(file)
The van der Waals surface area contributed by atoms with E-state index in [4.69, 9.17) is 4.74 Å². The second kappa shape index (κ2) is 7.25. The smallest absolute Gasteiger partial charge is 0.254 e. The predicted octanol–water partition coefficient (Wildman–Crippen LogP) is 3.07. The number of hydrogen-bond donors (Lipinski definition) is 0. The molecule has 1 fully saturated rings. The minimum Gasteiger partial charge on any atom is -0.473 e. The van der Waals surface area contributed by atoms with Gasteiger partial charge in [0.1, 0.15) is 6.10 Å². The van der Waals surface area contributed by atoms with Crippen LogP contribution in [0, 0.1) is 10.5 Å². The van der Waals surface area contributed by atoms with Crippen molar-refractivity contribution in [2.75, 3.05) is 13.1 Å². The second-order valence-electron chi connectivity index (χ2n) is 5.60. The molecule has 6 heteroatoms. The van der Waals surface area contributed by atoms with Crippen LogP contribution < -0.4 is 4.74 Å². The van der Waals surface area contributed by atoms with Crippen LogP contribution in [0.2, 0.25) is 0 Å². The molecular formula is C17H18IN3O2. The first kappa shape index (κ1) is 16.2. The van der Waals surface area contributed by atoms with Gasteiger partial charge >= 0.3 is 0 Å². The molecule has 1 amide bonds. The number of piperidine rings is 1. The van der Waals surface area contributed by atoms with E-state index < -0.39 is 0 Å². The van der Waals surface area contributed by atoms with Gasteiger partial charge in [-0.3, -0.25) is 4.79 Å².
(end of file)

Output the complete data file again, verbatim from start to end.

The van der Waals surface area contributed by atoms with E-state index in [4.69, 9.17) is 4.74 Å². The second kappa shape index (κ2) is 7.25. The smallest absolute Gasteiger partial charge is 0.254 e. The predicted octanol–water partition coefficient (Wildman–Crippen LogP) is 3.07. The number of hydrogen-bond donors (Lipinski definition) is 0. The molecule has 1 fully saturated rings. The minimum Gasteiger partial charge on any atom is -0.473 e. The van der Waals surface area contributed by atoms with Gasteiger partial charge in [0.1, 0.15) is 6.10 Å². The van der Waals surface area contributed by atoms with Crippen LogP contribution in [0, 0.1) is 10.5 Å². The van der Waals surface area contributed by atoms with Crippen molar-refractivity contribution in [2.75, 3.05) is 13.1 Å². The second-order valence-electron chi connectivity index (χ2n) is 5.60. The molecule has 6 heteroatoms. The van der Waals surface area contributed by atoms with Crippen LogP contribution < -0.4 is 4.74 Å². The van der Waals surface area contributed by atoms with Crippen LogP contribution in [0.2, 0.25) is 0 Å². The molecular formula is C17H18IN3O2. The first kappa shape index (κ1) is 16.2. The van der Waals surface area contributed by atoms with Gasteiger partial charge >= 0.3 is 0 Å². The molecule has 1 amide bonds. The number of piperidine rings is 1. The van der Waals surface area contributed by atoms with E-state index < -0.39 is 0 Å². The van der Waals surface area contributed by atoms with Gasteiger partial charge in [-0.3, -0.25) is 4.79 Å².